One Missed Call (2003) Review

One Missed Call (or Chakushin Ari) is another J-horror entry, this one airing back in 2003. It was directed by Takashi Miike, who is known for a variety of violent films, some of which have become cult classics. Like the other films I’ve been reviewing, this too got an American remake (but not until 2008).

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This #1 complaint I see thrown at this film is that it’s unoriginal. I’ll go ahead and concede that the film does, indeed, have a good deal in common with the likes of Ring (which I reviewed a couple days ago) and Ju-On: The Grudge (which I will review in a couple days). But what I won’t concede is that this makes One Missed Call a bad film. This is a great film. Great directing, great acting, great atmosphere. This is a film created by talents who understood the tropes and knew how to work with them. And there are a number of things that do manage to set this one apart.

The premise is simple but solid. It starts when a student gets a call on her cell phone, but it uses its own mysterious ring tone. I love this ring tone; it gets the job done perfectly. Anyways, one missed call later, the student gets a voice message dated two days in the future, and it sounds like her screaming and dying. Guess what happens two days later? Yup, she dies just as the voice message predicted, and the curse is passed on to someone else’s number saved on the phone. And it’s all thanks to ghosts, as always!

As you can see, the curse is rather similar to the one in Ring–and then when vengeful ghosts enter the picture, the way they’re presented in general is much like those found in Ju-On: The Grudge. But this isn’t just a rehash of the two films! The way the plot plays out is very intriguing, and the scares themselves are some of the best in the genre. There are several scenes with extremely memorable imagery, and one in particular that took me completely by surprise. The ghost that lashes out at the end of Act 2 means business!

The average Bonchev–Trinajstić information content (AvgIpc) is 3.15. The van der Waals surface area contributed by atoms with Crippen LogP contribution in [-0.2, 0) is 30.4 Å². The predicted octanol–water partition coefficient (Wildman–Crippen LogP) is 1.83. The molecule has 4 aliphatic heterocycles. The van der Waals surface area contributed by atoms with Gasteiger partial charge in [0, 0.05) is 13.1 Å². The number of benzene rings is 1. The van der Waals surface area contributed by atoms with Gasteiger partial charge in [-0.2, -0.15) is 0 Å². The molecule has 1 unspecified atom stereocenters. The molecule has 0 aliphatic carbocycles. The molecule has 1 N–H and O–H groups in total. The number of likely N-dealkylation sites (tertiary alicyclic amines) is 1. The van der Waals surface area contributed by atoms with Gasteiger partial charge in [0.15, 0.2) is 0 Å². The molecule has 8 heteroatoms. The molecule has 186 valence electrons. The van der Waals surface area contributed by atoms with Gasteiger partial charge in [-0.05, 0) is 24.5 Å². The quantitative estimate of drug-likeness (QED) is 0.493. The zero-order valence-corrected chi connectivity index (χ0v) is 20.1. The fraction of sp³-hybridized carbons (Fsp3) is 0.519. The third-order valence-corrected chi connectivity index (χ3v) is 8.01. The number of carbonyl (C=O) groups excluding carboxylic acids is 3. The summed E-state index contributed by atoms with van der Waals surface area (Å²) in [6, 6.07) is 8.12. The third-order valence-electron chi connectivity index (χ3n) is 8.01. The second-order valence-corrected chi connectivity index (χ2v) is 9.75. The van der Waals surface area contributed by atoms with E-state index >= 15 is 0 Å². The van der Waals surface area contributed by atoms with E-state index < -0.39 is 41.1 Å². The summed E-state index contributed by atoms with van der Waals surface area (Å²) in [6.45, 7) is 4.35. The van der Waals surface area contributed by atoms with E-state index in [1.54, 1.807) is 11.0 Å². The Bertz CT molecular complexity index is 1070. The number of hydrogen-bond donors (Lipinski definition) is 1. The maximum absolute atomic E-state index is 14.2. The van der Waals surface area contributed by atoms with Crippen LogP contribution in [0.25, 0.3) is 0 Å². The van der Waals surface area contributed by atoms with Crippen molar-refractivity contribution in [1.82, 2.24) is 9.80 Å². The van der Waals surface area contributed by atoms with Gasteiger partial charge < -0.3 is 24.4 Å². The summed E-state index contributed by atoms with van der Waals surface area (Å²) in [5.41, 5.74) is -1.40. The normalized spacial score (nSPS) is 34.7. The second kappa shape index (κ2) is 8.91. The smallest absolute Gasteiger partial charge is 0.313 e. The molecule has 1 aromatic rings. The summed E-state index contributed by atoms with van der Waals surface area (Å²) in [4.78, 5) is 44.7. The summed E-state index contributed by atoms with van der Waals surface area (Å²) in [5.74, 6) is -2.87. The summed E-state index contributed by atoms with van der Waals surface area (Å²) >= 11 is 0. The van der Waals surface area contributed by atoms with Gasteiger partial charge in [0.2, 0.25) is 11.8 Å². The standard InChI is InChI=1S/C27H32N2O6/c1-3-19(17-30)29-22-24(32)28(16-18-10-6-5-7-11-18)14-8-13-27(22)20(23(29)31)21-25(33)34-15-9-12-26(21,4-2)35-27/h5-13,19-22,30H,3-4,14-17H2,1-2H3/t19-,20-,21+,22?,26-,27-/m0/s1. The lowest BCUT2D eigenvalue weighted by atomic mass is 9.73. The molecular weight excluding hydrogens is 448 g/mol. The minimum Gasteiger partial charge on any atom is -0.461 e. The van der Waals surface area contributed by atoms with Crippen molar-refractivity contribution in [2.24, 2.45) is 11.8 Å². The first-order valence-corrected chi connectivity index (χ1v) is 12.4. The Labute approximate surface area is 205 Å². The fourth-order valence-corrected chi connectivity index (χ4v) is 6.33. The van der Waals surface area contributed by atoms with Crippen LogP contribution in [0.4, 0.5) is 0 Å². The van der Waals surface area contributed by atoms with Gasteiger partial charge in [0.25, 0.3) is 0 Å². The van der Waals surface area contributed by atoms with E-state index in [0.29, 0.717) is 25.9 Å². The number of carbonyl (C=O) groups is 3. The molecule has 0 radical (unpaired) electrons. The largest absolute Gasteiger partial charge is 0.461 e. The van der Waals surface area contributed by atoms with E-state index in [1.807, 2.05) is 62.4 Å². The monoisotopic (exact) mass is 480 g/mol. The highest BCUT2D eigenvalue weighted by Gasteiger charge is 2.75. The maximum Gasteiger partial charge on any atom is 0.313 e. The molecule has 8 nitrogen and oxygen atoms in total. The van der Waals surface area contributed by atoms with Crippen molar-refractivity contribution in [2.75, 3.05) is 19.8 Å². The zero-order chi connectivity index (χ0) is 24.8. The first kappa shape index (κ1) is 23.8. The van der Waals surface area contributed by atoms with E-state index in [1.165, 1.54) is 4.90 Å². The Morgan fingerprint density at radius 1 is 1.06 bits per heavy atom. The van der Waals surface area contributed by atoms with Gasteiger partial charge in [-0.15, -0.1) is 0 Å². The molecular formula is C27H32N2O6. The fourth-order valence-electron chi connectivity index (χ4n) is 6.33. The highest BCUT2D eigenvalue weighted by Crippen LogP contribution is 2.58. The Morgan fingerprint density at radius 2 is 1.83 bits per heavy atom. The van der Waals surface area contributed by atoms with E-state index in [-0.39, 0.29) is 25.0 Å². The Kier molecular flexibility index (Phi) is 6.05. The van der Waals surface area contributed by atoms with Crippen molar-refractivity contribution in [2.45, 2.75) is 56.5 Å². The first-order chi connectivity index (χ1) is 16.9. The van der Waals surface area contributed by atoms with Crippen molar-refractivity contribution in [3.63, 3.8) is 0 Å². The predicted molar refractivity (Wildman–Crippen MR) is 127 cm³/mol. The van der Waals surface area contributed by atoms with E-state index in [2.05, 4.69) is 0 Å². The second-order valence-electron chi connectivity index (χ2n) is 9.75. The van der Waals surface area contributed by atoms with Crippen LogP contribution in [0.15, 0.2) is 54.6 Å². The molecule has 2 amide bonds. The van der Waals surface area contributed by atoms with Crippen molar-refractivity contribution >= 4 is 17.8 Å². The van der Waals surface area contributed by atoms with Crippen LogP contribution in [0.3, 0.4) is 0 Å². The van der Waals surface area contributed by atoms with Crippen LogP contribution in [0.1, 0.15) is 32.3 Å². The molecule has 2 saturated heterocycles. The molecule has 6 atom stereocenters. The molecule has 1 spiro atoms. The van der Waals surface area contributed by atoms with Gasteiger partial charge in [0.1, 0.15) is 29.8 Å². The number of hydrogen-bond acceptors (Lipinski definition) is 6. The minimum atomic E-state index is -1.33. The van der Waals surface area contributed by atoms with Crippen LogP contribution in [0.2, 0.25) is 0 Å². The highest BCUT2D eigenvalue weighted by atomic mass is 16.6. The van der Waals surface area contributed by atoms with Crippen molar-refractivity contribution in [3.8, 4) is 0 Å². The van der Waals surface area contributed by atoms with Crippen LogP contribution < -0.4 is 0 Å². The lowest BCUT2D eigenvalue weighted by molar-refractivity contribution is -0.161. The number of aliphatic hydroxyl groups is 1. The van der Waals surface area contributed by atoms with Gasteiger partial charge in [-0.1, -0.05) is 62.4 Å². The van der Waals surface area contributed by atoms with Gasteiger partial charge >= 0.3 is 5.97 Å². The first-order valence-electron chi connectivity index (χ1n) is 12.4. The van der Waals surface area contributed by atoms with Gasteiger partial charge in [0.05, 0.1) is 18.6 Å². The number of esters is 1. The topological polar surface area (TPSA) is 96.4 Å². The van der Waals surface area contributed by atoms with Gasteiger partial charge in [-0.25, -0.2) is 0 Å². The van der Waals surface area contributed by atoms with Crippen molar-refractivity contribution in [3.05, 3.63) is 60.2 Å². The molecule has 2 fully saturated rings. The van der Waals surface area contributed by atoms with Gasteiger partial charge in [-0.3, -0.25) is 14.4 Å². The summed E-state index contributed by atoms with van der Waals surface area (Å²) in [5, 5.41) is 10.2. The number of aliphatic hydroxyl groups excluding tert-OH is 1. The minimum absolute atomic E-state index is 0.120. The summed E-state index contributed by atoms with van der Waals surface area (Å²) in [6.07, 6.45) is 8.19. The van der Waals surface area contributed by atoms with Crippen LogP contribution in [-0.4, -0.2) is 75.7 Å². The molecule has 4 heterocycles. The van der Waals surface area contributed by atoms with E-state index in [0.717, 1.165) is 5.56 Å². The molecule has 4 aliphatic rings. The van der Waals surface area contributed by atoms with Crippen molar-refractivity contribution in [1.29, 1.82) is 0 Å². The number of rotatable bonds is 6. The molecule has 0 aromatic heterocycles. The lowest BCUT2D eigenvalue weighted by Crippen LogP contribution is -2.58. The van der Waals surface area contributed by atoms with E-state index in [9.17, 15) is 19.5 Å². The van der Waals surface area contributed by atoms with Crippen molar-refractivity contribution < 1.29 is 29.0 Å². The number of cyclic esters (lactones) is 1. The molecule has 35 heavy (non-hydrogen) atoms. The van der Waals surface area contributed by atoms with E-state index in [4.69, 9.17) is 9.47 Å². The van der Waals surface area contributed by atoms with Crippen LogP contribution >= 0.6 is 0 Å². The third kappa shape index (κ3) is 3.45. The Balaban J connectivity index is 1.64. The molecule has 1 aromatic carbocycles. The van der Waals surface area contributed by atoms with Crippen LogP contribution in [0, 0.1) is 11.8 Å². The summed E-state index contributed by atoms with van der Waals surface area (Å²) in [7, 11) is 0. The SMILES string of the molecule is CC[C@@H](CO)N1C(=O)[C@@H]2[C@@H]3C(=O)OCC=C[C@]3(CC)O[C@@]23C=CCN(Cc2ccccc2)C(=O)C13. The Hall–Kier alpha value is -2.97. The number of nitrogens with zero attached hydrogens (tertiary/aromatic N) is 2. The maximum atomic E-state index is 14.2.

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The story features Yumi, a friend of the girl who dies at the start of the film–and Yamashita, a detective who has been investigating the curse for some time, after his sister was killed by it. The two work together to try to find a way to appease the ghost and stop the curse before Yumi gets killed by it too. It’s the tension-building of the time limit from Ring mixed with creepy ghost encounters from Ju-On: The Grudge. But a bit more violent, and a bit more… theatrical. I would not call it melodrama, as I do care about the two main characters here–but there’s certainly an added level of dramatic flair to be found in One Missed Call.

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I feel that what stands out the most for this film is definitely the ending. This is one of my favorite endings for any movie, and to go into why would lead to spoilers. It was another scene that completely took me by surprise though, and it’s the kind of ending that you actually have to stop and think about. Or at least, I did. And I still do? There are different schools of thought in how to interpret this one, but even if you don’t care to delve into any of it, it’s still a fascinating conclusion.

Pour yourself a bowl of Boo Berry and see for yourself! Just be sure to put your phone somewhere far away while you watch…

Author: Reset Tears

Giantfly is killed. You gained 30 experience points. Giantfly had a treasure chest. Do you want to open it? (Yes) There are 98 mesetas inside.

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